501 Skinny Selvedge (Before Dawn) $148 – Link will take you to ebay, one of the only ways to find selvedge denim now. My favorite pair and the one I chose mainly because it wasn’t super distressed. When I’m going to spend this kind of money I don’t really want them to have holes in them. In a few years, I may make some, but for now, I’m not very much into rips in my jeans. Wearing size 25. Get this same wash in the wedgie style (not selvedge unfortunately)
501 skinny selvedge (Pop Rock) – (my exact pair is long gone, linked a similar one I might like more) There was something about this wash that made it feel so vintage. I feel like this is one of those pairs that you will make totally your own with time. The distressing will come according to your lifestyle. Wearing size 25.
Not A Lover Of 100% Rigid Denim?
501 skinny stretch (similar) – This one is not 100% cotton and has some elastane. I recently got this non-distressed pair and I LOVE IT. If you want the fit of a 501 without the break-in process, this may be for you. The fit is like the one you get after breaking in the 100% cotton ones. I’m wearing my regular size, but you could size down for a more skinny fit.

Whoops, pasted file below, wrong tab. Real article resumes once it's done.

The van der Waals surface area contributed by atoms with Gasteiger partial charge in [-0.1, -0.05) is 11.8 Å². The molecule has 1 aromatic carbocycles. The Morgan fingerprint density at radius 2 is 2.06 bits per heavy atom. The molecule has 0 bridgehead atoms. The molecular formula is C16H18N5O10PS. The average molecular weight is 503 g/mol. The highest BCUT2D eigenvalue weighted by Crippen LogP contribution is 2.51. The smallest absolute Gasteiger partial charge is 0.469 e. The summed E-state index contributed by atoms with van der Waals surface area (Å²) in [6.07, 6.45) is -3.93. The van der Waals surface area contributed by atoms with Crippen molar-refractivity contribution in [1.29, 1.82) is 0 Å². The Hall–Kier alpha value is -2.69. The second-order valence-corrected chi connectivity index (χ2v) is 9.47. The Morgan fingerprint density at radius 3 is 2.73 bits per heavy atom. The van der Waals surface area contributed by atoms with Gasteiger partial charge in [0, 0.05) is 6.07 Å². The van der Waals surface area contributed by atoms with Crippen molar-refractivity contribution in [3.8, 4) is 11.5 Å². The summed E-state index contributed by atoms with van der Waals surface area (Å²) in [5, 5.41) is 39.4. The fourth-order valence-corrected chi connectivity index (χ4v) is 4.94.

The Ones I’ve Already Broken-In
Just see my face of pleasure of feeling how soft and molded to my body they are!!! That’s 2 years of constant wear!
Wedgie Selvedge Icon (similar) – Without really knowing, I bought my first selvedge pair of jeans two years ago. It had the “White Oak” label. When I first bought them they didn’t fit like this. I hated them to be honest. I felt my butt looked flat and it was so tight around my hips. For some reason, I didn’t return them. I really wanted vintage denim Levi’s I guess. So I wore them for a while and then learned how to accelerate the break-in process, (which I’ll show you soon in another post!!) I haven’t stopped wearing them ever since. They are in rotation on a weekly basis all year round and I wear them to take the kids to the park, but also for date night. With sneakers or heels, with a tee or a pretty blouse. My cost-per-wear is down to nothing and since they last a long time it will keep coming down.